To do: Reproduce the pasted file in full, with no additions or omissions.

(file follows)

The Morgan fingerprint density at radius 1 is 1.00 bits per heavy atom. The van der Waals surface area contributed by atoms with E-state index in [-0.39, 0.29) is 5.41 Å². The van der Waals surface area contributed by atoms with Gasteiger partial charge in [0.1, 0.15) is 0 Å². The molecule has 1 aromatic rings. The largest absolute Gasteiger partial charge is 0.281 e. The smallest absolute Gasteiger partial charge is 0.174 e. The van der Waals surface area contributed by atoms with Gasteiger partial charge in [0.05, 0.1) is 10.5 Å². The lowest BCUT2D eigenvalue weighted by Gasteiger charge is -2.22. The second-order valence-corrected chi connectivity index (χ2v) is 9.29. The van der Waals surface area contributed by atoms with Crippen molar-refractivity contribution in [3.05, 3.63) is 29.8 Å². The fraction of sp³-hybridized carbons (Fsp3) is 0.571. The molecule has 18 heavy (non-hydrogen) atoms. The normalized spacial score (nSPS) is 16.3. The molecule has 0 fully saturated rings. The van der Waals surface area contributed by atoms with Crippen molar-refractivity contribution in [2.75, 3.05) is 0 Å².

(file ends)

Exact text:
The Morgan fingerprint density at radius 1 is 1.00 bits per heavy atom. The van der Waals surface area contributed by atoms with E-state index in [-0.39, 0.29) is 5.41 Å². The van der Waals surface area contributed by atoms with Gasteiger partial charge in [0.1, 0.15) is 0 Å². The molecule has 1 aromatic rings. The largest absolute Gasteiger partial charge is 0.281 e. The smallest absolute Gasteiger partial charge is 0.174 e. The van der Waals surface area contributed by atoms with Gasteiger partial charge in [0.05, 0.1) is 10.5 Å². The lowest BCUT2D eigenvalue weighted by Gasteiger charge is -2.22. The second-order valence-corrected chi connectivity index (χ2v) is 9.29. The van der Waals surface area contributed by atoms with Crippen molar-refractivity contribution in [3.05, 3.63) is 29.8 Å². The fraction of sp³-hybridized carbons (Fsp3) is 0.571. The molecule has 18 heavy (non-hydrogen) atoms. The normalized spacial score (nSPS) is 16.3. The molecule has 0 fully saturated rings. The van der Waals surface area contributed by atoms with Crippen molar-refractivity contribution in [2.75, 3.05) is 0 Å².